Gresini To Turn Hybrid For 2012 - One Honda 1000, One Aprilia CRT Bike?

Though highly anticipated, the return of the 1000cc machines to the MotoGP from 2012 could end up having an unexpected effect on grid numbers. Reports have been rife that Honda will be reducing their involvement in MotoGP from 6 to just 4 bikes from 2012, dropping the third Repsol Honda and leaving the San Carlo Gresini Honda with just a single bike for 2012. 

According to reports in today's Corriere dello Sport, as reported by, team boss Fausto Gresini is looking to adapt to the new situation by splitting his garage in two. On the one side, Marco Simoncelli is likely to continue on a Honda RC213V, though negotiations are still ongoing as to the level of support from HRC that Simoncelli can expect. On the other side, Gresini has a problem, for though he has the budget for a two-rider team, he has so far been unable to persuade Honda to give him a second RC213V, he told the Corriere dello Sport.

Instead, Gresini could solve the problem by becoming a hybrid team. Simoncelli's Honda would be entered under the rules for factory machines - 1000cc, 21 liters of fuel, 6 engines per season - but the second bike could be entered under the CRT rules. Gresini has been in talks about entering an Aprilia-powered machine as a CRT bike, which would allow the San Carlo team's second rider more fuel - 24 liters instead of 21 - and twice as many engines. Precisely which chassis such an Aprilia-powered bike would use was not clear, though the CRT rules ban the use of a production chassis, as used by the Aprilia RSV4 Superbike. 

The reaction of the MSMA will be interesting to hear. The CRT rules have been introduced as the existing manufacturers - assembled in the MSMA - have consistently failed to supply a full grid, yet the claiming rule was put in place precisely to prevent the entry of factories currently not competing in MotoGP from sneaking in under the guise of a CRT. Their fear is that factories such as Aprilia may provide bikes and support to a team such as Gresini and be a factory team in all but name.

If Gresini is to be accepted as a CRT entry, his entry must first be put to the Grand Prix Commission. The Grand Prix Commission must accept the entry unanimously for Gresini to be accepted as a CRT, which means that the MSMA have the power of veto over such an entry. Gresini could end up functioning as the first test case of the CRT regulations.

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Reading between the lines, Gresini's dilemma indicates that various rumors may or may not be true:

1. 4 Hondas (down from 6) on the grid in 2012

2. Dovi on the 4th Honda at LCR?

3. Rossi on the 4th Honda out of the back of a transit van?  ;)

If Gresini is a paying customer in good standing and with a claimed budget to run the season, why would Honda be reluctant to provide him bikes for 2 riders? Not saying they need to provide factory level support but doesn't everybody win when there are more "MotoGP" bike on the grid?

My idea of the CRT were those trying to break into the top level. Maybe they don't have the back ground of Gresini to Tech 3. Wasn't it the Moviestar team that pulled out of the series several years ago because of rough treatment like this?

If he has the money than why would Honda stiff him for the 2nd bike? Gresini has been a good Honda team over the years and it would be a shame if they are only supplied 1 bike by Honda.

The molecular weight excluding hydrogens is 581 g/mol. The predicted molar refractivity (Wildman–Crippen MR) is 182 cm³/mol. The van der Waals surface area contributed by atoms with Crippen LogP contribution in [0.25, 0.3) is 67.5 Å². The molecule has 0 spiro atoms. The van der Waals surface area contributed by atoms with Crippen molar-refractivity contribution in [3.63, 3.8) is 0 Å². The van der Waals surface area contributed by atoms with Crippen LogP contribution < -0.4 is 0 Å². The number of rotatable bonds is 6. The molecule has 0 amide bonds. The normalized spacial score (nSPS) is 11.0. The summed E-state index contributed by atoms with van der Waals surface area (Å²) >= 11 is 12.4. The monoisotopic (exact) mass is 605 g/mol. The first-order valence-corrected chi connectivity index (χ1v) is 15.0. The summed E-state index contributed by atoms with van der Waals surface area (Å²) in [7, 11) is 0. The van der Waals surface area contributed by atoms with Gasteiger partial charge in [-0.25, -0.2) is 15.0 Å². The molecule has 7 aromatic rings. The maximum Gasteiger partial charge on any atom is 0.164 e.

No doubt Honda would hate to see Aprillia back on the grid next year, so maybe this is just Gresini putting some pressure on them to get the other Honda too.

Two Honda's at Gresini makes more sense to me anyway than splitting them between two teams.

I doubt it will help them securing HRC support for Marco though, Honda doesn't have that much of a sense of humour with matters like this.

why would Honda hate to see Aprillia back on the grid next year? Especially in a CRT bike and not even a factory effort. They were no threat last time out in MotoGP so I don't quite understand that.

Hasn't Carmelo Ezpeleta already categorically stated that Aprilia would be turned down for CRT use? I'm sure I saw a video interview of him saying so. His tone of voice seemed to suggest he was still sulking about them pulling out a few years ago.

It's difficult to get a read on Ezpeleta and Aprilia. They had an acrimonious split when Moto2 was introduced, and the 250s, which were supposed to race alongside the Moto2 bikes during the inaugural season, were banned. However, Aprilia's modus operandi (cheat their asses off) would be a benefit for Dorna right now. If they sold CRT racing parts to privateer teams it would put pressure on the MSMA. Carmelo could throw up his hands and say, "I guess the only solution is to give everyone 24L of fuel". The MSMA might bite.

IIRC, the MSMA decide what is factory and what is not factory. They may have told Ezpeleta that any Aprilia-powered CRT team will be designated factory.

I think it can go either way. Ezpeleta is bitter and vindictive. Ezpeleta laments that Aprilia's diabolical schemes cannot be of some benefit to him now. Maybe it's both.

Why wouldn't Gresini be able to run, for example, a chassis built by FTR with an Aprilia engine? This would *not* be Aprilia running a team, this would be exactly what the CRT rules say is allowed... no?
I can't see how they would reject such a formula since the CRT rules would be otherwise bogus.

So what exactly is it the FIA fears? More bikes on the grid?
If Aprilia production based engines are used by a CRT team that is OK by the rules as they are written. The FIA wants their cake and to eat it too.
Just where do the FIA expect CRT teams to get engines, Royal Enfield? Every engine is made by a manufacturer, they seem to be saying at only manufacturers who have a factory entry can be a source for production-based CRT engines. They should be happy to have engines from as many manufacturers as possible competing in their "world championship."
If an Aprilia or BMW engined CRT team wins (not likely) maybe it would lead to all the factories abandoning MotoGP and supplying engines to CRT Teams. We would still have a championship with the best riders and lots of teams on the grid. I repeat, what are they afraid of? This is happening in WSB and the racing is great.

Press the reset button, Dorna. Make new friends. Keep the formula stable at 1000cc, 4-cylinders, 81mm and 24L of fuel until the cost structure (to participate not to win) is stabilized. Allow production mills and prototype engines as long as they conform with the basic rules.

MotoGP might only have 3 manufacturers next season all b/c the cost structure is out of control. When factory teams reduce their development budget, they drop from top-5 to dead last b/c the satellite bikes swallow them up. Converting the IRTA teams into hybrids can hardly be construed as a decent solution, and it is a pity to hear that Gresini is looking at the CRT option (unless he is going to build the bike himself).